A marine adventure on the high seas isn’t your average school day. But for 63 high school students from the Mackay region, time spent on the water has been an educational highlight this year as part of the Mackay Marine Classroom Program.
The new program has been hailed a resounding success by the students and teachers involved, offering a way to deliver a meaningful and hands-on learning experience for young adults.
Funded by Reef Catchments and delivered on the ground by Wild Mob, the program has allowed 63 high school students from four different schools to reconnect with the marine environment and to build a real life understanding of science and ecology.
Teachers have agreed the fact the program is subsidised is a major benefit.
“The fact this trip was subsidised meant that every student could attend and it was within his or her budget. This was crucial in our decision to participate,” said Gerri Sticklan, Head of Social Science, North Mackay State High School.
Mr Ray Donohue, Social Science Teacher from Mackay North State High, said he had never had such positive feedback from students regarding an excursion.
“Every student found it rewarding and educational. Students were talking about the trip weeks later and were already asking if they could go again the next year. Making assessment relevant and real life encouraged all the students… they had ownership of their learning and really valued that,” Mr Donohue said.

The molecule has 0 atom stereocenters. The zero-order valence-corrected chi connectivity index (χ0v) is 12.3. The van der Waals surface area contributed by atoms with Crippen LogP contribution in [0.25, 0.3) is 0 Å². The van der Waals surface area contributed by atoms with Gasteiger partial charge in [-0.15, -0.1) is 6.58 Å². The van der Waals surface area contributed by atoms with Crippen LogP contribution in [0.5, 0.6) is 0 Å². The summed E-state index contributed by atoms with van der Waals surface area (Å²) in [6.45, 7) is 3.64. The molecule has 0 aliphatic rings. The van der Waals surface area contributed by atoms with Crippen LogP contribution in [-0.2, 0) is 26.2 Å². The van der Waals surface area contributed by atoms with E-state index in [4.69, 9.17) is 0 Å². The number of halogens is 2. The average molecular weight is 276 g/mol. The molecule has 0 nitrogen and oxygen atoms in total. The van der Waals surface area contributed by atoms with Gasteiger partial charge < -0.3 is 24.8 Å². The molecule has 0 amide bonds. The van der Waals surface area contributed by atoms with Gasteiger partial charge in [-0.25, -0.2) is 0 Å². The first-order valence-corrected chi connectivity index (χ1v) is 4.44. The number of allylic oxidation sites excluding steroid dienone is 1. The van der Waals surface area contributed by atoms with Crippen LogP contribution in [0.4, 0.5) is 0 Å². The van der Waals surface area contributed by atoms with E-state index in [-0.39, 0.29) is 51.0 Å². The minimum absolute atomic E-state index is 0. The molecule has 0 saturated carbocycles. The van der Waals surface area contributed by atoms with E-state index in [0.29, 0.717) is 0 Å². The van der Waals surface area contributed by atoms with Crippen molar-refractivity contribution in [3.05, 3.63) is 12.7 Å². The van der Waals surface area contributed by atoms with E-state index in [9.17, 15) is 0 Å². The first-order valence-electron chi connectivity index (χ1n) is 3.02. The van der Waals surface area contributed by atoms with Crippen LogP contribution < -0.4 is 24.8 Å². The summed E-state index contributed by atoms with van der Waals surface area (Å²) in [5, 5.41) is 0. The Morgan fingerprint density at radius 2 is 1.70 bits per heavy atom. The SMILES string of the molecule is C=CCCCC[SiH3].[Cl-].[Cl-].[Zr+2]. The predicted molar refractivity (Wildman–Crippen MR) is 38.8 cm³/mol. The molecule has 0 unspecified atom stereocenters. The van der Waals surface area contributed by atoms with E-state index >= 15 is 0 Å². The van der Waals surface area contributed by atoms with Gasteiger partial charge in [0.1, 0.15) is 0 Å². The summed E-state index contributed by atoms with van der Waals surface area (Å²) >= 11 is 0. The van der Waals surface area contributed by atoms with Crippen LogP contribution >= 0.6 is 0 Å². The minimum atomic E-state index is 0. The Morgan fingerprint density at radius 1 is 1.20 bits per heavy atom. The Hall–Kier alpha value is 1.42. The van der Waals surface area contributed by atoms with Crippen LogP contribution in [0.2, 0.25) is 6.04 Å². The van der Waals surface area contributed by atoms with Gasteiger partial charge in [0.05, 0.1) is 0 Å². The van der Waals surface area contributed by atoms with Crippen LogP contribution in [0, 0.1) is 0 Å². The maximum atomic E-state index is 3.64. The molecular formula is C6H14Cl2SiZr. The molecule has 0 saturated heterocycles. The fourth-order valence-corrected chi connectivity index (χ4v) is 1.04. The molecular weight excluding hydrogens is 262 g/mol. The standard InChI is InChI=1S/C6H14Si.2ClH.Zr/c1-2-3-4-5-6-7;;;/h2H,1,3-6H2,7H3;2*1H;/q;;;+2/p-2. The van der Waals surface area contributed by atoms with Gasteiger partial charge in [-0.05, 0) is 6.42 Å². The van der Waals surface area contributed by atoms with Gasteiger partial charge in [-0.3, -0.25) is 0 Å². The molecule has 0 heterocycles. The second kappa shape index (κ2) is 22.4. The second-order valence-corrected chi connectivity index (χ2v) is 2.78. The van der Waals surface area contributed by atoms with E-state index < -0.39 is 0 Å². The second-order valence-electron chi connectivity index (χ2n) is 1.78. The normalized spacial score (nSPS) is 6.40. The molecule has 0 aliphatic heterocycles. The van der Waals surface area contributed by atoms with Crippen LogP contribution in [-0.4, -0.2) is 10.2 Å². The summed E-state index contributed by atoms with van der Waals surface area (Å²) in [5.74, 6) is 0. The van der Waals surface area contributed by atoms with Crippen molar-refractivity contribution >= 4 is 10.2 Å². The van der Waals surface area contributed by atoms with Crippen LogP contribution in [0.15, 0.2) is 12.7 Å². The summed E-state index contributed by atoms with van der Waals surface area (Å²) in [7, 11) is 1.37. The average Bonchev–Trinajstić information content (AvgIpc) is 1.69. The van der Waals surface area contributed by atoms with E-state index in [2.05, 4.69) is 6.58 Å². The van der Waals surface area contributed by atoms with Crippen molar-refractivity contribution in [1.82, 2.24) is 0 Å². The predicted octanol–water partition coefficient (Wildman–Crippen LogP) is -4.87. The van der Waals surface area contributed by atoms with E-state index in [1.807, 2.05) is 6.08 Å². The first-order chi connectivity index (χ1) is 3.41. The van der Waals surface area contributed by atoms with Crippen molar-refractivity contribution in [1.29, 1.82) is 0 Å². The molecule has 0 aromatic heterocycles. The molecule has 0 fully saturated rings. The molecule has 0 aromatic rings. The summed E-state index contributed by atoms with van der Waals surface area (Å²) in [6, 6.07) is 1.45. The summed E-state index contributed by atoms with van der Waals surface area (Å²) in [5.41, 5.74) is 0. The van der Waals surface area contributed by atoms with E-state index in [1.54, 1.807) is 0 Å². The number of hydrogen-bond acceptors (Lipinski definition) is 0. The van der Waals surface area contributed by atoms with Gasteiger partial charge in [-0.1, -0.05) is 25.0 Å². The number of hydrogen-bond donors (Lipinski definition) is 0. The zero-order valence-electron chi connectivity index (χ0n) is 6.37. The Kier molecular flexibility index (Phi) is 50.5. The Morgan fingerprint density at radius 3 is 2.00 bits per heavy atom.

Schools participating in the program over the last 12 months included: Mackay North State High School, Sarina State High School, Mackay State High School and Pioneer State High School.
General Manager of Wild Mob, Andrew Elphinstone, said there was already a waiting list of schools lined up for the next 12 months of the program.
“The program does rely on funding to ensure it can be rolled out with minimal cost to the students. We are currently planning a sponsorship campaign to support even more schools in the coming year and would welcome expressions of interest from any businesses or organisations keen to be involved,” Mr Elphinstone said.
He said as well as providing a learning experience, the program also delivered important environmental outcomes.
“For example, in the past 12 months, students have removed over 650kg of weeds and more than 70kg of plastic this year from our fragile island ecosystems,” Mr Elphinstone said.